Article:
The Health subcommittee recently met to continue their examination of drug compounders. During the hearing, the distinction between compounders and manufacturers was debated with no census being reached on a classification. In a partisan split, Republicans were hesitant to grant broader authority to the FDA to investigate reports of contamination They maintain the agency already has the authority to do so.
Hearing Date: July 16, 2013
Hearing Summary Prepared for AAPS by the Market Institute
The House Energy and Commerce Subcommittee on Health recently held a hearing examining the need for regulation in the drug compounding industry. Previously, hearings have been held discussing the issue, but the committee will continue to debate discussion draft legislation introduced by Rep. Morgan Griffith (R-VA). In his opening statement, Chairman Joe Pitts (R-PA) reminded everyone of the fungal meningitis outbreak last year that claimed the lives of 50 people due to a drug compounder distributing contaminated lots of drugs. The committee is looking forward to discussing the Griffith draft and hearing what witnesses have to say about it. The Griffith draft would ensure that drug compounding regulation remains at the state level, while it also clarifies the FDA’s authority more clearly over drug manufacturers.
Rep. Henry Waxman (D-CA) said in his opening statement that legislation needs to be tailored to the realities facing the FDA. The agency needs strong records checking authority. Also, non-traditional compounders should be required to register with the FDA.
Rep. Dr. Michael Burgess (R-TX) said in his opening statement he was willing to reaffirm the FDA’s authority to prevent future outbreaks, but was hesitant to grant the agency any new authority.
The first witness on the first panel, Janet Woodcock, Director at the Center for Drug Evaulation and Research (FDA) testified in her opening statement that the incident last year with the contaminated drugs originating from the New England Compounding Center (NECC) was not isolated. There have been multiple situations in which compounded products have caused deaths and injuries. The FDA is trying to investigate claims of contamination at pharmacies around the country, but in some cases, is being met with resistance. Administrative warrants were even necessary in two cases. It remains to be seen how effective the FDA’s regulatory action over drug compounders actually is. There is a clear need for legislation that not only clarifies the FDA’s authority, but empowers the agency to crack down on drug compounders and pharmacies that are considered bad actors.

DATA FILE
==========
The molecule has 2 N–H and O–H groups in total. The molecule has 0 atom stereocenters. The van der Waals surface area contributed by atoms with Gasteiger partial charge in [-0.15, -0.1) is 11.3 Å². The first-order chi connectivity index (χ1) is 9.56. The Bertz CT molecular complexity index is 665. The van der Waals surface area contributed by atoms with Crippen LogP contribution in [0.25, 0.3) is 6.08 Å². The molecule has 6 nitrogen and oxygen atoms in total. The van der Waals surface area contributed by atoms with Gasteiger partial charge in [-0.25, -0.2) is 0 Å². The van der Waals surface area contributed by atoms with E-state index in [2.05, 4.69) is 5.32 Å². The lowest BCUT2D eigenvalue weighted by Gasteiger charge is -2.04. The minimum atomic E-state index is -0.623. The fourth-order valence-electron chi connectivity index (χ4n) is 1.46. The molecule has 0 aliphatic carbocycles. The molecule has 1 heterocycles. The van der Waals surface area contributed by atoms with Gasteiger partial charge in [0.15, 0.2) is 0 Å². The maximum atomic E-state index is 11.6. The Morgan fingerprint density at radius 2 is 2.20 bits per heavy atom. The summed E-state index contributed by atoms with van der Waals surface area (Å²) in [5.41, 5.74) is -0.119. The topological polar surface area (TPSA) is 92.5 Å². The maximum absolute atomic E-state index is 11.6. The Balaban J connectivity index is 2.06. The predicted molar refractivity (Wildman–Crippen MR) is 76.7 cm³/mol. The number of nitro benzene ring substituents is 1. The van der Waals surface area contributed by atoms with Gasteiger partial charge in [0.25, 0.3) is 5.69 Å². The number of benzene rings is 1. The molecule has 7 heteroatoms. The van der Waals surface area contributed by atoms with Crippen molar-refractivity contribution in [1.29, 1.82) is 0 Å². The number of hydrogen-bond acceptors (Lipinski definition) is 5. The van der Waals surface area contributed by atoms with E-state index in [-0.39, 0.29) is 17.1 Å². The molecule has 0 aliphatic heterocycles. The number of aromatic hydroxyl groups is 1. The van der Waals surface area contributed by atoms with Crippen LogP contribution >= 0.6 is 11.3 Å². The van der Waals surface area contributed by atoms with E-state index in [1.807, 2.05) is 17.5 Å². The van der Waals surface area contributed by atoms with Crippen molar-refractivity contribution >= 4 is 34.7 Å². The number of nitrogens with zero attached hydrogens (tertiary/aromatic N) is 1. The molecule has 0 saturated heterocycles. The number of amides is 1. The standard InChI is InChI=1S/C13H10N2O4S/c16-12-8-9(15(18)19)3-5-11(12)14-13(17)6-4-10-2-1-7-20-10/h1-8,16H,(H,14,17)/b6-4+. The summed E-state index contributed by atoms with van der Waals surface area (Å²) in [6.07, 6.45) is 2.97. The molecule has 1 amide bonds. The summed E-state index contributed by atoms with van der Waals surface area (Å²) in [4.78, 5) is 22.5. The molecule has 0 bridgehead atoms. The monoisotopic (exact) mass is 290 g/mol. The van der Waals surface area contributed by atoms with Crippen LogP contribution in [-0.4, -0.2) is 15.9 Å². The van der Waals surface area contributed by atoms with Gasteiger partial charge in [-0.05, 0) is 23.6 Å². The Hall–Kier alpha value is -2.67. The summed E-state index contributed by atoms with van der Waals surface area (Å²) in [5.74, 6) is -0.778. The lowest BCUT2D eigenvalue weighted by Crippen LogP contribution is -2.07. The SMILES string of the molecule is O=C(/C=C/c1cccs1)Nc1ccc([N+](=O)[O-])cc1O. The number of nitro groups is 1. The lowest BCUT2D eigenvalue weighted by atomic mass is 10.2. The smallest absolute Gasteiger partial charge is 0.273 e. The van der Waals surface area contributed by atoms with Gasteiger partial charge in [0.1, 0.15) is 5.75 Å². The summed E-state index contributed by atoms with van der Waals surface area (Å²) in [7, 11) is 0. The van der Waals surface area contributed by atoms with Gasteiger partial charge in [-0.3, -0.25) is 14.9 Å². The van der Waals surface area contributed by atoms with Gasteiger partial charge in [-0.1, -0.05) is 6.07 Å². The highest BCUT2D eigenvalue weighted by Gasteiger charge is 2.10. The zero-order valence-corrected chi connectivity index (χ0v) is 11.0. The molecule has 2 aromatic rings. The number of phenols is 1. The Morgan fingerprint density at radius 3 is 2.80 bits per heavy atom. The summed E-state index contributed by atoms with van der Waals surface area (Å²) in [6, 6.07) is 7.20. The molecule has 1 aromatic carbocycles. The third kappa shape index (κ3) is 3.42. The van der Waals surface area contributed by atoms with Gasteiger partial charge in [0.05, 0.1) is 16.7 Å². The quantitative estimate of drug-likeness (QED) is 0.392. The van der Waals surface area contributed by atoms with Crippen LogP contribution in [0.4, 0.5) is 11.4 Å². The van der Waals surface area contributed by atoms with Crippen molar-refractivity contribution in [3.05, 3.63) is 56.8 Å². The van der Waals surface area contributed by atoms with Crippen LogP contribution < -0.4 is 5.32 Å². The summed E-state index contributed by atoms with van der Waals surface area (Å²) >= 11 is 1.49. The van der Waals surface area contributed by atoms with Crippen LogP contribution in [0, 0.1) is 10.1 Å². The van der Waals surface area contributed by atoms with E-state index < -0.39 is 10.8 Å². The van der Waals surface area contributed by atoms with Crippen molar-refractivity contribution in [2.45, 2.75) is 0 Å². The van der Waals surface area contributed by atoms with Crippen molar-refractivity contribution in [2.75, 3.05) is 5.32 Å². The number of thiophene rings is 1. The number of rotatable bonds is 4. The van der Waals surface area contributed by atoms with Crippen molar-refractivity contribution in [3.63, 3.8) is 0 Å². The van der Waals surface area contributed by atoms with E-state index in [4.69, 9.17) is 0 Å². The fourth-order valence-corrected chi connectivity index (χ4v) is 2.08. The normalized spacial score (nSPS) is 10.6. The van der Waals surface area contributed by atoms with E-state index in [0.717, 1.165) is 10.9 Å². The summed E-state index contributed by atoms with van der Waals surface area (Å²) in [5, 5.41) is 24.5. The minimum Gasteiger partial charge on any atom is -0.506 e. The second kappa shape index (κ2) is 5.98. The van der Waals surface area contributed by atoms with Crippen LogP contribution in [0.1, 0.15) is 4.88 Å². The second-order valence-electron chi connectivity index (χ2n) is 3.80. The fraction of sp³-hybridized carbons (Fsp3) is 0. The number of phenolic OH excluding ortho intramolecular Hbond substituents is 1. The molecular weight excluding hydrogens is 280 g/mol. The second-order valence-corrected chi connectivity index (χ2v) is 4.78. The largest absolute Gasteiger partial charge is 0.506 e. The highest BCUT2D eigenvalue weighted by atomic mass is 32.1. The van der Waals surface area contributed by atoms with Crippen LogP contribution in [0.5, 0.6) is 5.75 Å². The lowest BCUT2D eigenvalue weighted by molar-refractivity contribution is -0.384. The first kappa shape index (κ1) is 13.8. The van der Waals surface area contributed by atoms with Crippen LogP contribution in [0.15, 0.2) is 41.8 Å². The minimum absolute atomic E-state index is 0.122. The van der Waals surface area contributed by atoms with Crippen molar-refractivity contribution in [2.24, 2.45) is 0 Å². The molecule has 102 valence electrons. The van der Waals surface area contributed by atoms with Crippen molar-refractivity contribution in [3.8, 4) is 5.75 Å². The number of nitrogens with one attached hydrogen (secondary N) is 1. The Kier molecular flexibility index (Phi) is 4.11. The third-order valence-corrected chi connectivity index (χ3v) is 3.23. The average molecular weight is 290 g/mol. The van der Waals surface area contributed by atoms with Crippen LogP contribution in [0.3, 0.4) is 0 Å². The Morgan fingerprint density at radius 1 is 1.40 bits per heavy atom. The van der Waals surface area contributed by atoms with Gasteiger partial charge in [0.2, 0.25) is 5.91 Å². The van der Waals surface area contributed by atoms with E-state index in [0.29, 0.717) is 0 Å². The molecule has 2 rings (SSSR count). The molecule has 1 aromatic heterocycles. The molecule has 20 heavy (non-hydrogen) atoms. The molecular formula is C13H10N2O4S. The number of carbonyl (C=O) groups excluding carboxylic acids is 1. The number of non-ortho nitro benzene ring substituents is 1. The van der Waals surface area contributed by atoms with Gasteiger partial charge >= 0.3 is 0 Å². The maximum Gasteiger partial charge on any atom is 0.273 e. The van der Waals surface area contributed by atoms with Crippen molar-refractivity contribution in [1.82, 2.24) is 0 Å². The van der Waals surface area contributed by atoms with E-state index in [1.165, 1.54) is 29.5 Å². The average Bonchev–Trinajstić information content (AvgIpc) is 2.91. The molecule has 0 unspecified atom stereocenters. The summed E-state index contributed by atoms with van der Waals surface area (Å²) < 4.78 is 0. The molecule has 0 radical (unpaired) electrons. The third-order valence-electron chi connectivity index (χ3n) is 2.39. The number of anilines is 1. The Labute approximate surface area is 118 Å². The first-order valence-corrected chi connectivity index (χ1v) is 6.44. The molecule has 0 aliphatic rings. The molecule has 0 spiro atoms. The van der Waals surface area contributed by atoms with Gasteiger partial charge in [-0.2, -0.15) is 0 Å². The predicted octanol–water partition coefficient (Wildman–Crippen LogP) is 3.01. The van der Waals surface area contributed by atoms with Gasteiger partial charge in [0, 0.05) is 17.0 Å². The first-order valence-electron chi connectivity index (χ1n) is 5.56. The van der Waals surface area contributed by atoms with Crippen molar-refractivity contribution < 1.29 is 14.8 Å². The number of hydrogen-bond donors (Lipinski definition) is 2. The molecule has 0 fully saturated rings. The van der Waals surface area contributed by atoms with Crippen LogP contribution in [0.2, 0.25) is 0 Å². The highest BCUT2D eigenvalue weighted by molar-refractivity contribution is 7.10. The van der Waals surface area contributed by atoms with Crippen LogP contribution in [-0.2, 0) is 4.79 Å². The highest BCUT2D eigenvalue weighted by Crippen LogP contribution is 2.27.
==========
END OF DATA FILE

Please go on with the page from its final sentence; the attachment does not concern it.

In response to questioning, Janet Woodcock said:
- The FDA needs more tools to prevent bad actors from circumventing drug review processes
- There are problems actually finding outsources (non-traditional compounders) and thus enforcing regulations
- The FDA has had difficulties coming up with a “coherent scheme” to judge compounders on volume of sales alone
- There is very specific criteria for what drugs should not be compounded
- The current system requires the FDA to go through the courts to investigate contaminated pharmacies; the process takes as long as two weeks
- There are cases where state boards do not have the resources to partake in a joint investigation
The first witness on the second panel, B. Douglas Hoey, Chief Executive Officer at National Community Pharmacists Association testified in his opening statement that the NCPA supports the Griffith draft legislation as it is not a broad expansion of power for the FDA, but strikes a proper balance of protecting patients and preventing future tragedies. Community pharmacists play a vital role in the care of patients and any legislation that would affect their ability to do so would be a detriment. The state board of pharmacy should remain the principal regulator of compounders and pharmacies. However, strengthening the communication between the FDA and state boards is critical in preventing future incidents.
The second witness on the second panel, Kasey Thompson, Vice President at American Society of Health-System Pharmacists testified in his opening statement there is concern state board of pharmacies do not have sufficient resources to oversee large-scale drug compounders. The FDA needs to the ability to inspect potential bad actors without having to first go through state boards. The current regulatory framework does not allow for the FDA to investigate claims of contamination without receiving a request from the state board of pharmacy. Removing this roadblock would also create accountability for the agency.